So, What Is Structured Literacy?
In the 1920s, Dr. Samuel T. Orton and Anna Gillingham created a method that was phonics-based, systematic, explicit, highly structured, and multi-sensory to help students with dyslexia — known as the Orton-Gillingham method. Over time educators and academic researchers built upon this method to develop what we know today as Structured Literacy™.
Structured Literacy supports explicit, sequential, systematic, prescriptive, diagnostic, and cumulative instruction to benefit all learners, both general education and remedial. Through the IMSE Impact Structured Literacy programs, IMSE-trained educators can implement appropriate literacy instruction for all students that can especially benefit students with learning differences.
Comprehension is the ultimate goal of reading, driven by two broad skill sets identified in the Simple View of Reading as word recognition and language comprehension. The Science of Reading identifies five essential components that make up the Simple View of Reading: phonemic awareness, phonics, fluency, vocabulary, and comprehension. Structured Literacy incorporates all five.
The Science of Reading has proven that a Structured Literacy approach is a necessary foundation for reading success.
Structured Literacy emphasizes the structure of language through:
- Phonology – Speech sounds
- Sound-Symbol Association – The relationship between sounds and symbols
- Syllables – A word or part of a word that contains one vowel phoneme
- Morphology – The study of the forms of words
- Syntax – Sentence structure
- Semantics – Meaning of words
How the elements of Structured Literacy are taught:
- Systematic – The delivery of instruction follows a well-defined scope and sequence, which provides a logical progression of skills that move from simple to more complex.
- Cumulative – Newly introduced concepts are layered upon previously learned concepts. The foundation of knowledge for phoneme-grapheme relationships, reliable spelling patterns, and generalization of rules is frequently reviewed to build automaticity.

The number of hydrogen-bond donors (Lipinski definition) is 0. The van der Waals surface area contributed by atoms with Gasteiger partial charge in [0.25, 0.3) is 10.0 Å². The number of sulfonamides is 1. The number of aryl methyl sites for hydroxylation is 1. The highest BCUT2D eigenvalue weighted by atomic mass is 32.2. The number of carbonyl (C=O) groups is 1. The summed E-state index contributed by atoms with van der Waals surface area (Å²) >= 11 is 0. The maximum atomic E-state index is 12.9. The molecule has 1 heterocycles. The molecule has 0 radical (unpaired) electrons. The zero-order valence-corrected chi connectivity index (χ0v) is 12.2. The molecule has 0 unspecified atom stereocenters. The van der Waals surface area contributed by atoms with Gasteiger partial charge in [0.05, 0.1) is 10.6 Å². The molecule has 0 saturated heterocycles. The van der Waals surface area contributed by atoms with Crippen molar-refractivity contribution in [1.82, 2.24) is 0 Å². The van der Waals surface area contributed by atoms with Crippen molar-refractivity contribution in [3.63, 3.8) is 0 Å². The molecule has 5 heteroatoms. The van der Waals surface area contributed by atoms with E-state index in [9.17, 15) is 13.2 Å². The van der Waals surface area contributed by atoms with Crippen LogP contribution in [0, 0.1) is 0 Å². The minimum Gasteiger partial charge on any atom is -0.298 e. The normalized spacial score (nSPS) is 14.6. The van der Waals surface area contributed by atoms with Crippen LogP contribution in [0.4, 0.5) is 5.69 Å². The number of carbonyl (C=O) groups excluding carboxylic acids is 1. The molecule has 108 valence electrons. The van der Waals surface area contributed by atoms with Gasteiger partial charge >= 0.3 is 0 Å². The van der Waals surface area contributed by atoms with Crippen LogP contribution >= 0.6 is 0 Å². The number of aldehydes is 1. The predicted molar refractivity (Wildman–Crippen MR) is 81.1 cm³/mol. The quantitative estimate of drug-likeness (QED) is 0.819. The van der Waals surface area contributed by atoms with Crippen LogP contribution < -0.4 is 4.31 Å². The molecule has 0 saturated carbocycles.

- Explicit – The teacher gives a direct and clear explanation for each new concept during explicit instruction. Instruction should be enhanced with multi-sensory strategies to involve the visual, auditory, and tactile/kinesthetic senses in learning to improve memory.
- Diagnostic – Continuous formative assessment informs progress monitoring and allows teachers to measure outcomes and make decisions for prescriptive teaching and differentiation.
The Ladder of Reading
Up to 50 percent of children require direct, or explicit, instruction to learn to read proficiently, while up to 15 percent of children need explicit instruction to learn to read. Each sound and symbol is taught in isolation (as a discrete unit) until children can manipulate the sounds and symbols to create words and sentences independently.
Some children learn to read regardless of the type of reading instruction received. Approximately 40 percent of children learn to read relatively easily with broad, or implicit, instruction. These students can recognize patterns and words as a whole. However, all children still benefit from explicit instruction to reach their maximum reading potential.
Be sure to check out the rest of our blog series on Structured Literacy vs. Balanced Literacy:
- What Is Balanced Literacy? Part 2 of Structured Literacy vs. Balanced Literacy
- Why Teach Structured Literacy Part 3 of Structured Literacy vs. Balanced Literacy
- How to Teach Structured Literacy Part 4 of Structured Literacy vs. Balanced Literacy
IMSE believes that all children should be able to read. To achieve this end, IMSE wants to bring Structured Literacy and Orton-Gillingham to all educators to give children the best literacy instruction possible.
Learn more about what you can do to improve literacy for all using the Institute for Multi-Sensory Education’s Structured Literacy training.
Please connect with us on Facebook, Twitter, Instagram, LinkedIn, and Pinterest to get tips and tricks from your peers and us. Read the IMSE Journal to hear success stories from other schools and districts, and be sure to read the OG Weekly email series for refreshers and tips.